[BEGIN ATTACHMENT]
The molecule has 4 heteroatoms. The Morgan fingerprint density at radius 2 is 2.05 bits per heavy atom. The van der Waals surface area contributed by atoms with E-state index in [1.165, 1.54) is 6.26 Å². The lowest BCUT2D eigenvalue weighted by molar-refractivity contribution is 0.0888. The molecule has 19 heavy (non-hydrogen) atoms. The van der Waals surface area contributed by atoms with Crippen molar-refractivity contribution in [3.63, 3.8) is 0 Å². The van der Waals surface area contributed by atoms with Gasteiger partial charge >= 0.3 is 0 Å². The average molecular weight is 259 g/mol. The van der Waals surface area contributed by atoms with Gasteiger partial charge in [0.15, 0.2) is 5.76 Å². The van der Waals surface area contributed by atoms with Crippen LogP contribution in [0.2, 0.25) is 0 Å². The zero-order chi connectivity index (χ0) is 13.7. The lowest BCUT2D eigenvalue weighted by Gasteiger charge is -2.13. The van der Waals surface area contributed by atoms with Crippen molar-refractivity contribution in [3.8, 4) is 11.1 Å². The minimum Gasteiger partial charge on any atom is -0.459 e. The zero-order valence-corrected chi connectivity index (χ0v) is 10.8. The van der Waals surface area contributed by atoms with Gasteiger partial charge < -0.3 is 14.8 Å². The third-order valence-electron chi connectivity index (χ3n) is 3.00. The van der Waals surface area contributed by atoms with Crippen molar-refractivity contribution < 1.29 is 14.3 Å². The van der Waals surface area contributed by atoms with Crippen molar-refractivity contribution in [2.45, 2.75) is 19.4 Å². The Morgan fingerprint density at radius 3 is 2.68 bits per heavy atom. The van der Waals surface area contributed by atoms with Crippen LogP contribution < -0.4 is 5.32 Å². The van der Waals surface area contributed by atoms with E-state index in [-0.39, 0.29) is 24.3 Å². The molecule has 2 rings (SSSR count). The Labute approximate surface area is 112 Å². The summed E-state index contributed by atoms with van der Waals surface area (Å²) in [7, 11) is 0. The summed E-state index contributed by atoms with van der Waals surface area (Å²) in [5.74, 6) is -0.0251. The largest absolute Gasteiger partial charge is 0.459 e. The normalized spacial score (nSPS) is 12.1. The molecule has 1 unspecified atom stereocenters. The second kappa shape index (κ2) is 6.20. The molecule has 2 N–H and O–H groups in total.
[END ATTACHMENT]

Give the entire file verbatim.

The molecule has 4 heteroatoms. The Morgan fingerprint density at radius 2 is 2.05 bits per heavy atom. The van der Waals surface area contributed by atoms with E-state index in [1.165, 1.54) is 6.26 Å². The lowest BCUT2D eigenvalue weighted by molar-refractivity contribution is 0.0888. The molecule has 19 heavy (non-hydrogen) atoms. The van der Waals surface area contributed by atoms with Crippen molar-refractivity contribution in [3.63, 3.8) is 0 Å². The van der Waals surface area contributed by atoms with Gasteiger partial charge >= 0.3 is 0 Å². The average molecular weight is 259 g/mol. The van der Waals surface area contributed by atoms with Gasteiger partial charge in [0.15, 0.2) is 5.76 Å². The van der Waals surface area contributed by atoms with Crippen LogP contribution in [0.2, 0.25) is 0 Å². The zero-order chi connectivity index (χ0) is 13.7. The lowest BCUT2D eigenvalue weighted by Gasteiger charge is -2.13. The van der Waals surface area contributed by atoms with Crippen molar-refractivity contribution in [3.8, 4) is 11.1 Å². The minimum Gasteiger partial charge on any atom is -0.459 e. The zero-order valence-corrected chi connectivity index (χ0v) is 10.8. The van der Waals surface area contributed by atoms with Gasteiger partial charge < -0.3 is 14.8 Å². The third-order valence-electron chi connectivity index (χ3n) is 3.00. The van der Waals surface area contributed by atoms with Crippen molar-refractivity contribution < 1.29 is 14.3 Å². The van der Waals surface area contributed by atoms with Crippen molar-refractivity contribution in [2.45, 2.75) is 19.4 Å². The Morgan fingerprint density at radius 3 is 2.68 bits per heavy atom. The van der Waals surface area contributed by atoms with Crippen LogP contribution < -0.4 is 5.32 Å². The van der Waals surface area contributed by atoms with E-state index in [-0.39, 0.29) is 24.3 Å². The molecule has 2 rings (SSSR count). The Labute approximate surface area is 112 Å². The summed E-state index contributed by atoms with van der Waals surface area (Å²) in [7, 11) is 0. The summed E-state index contributed by atoms with van der Waals surface area (Å²) in [5.74, 6) is -0.0251. The largest absolute Gasteiger partial charge is 0.459 e. The normalized spacial score (nSPS) is 12.1. The molecule has 1 unspecified atom stereocenters. The second kappa shape index (κ2) is 6.20. The molecule has 2 N–H and O–H groups in total.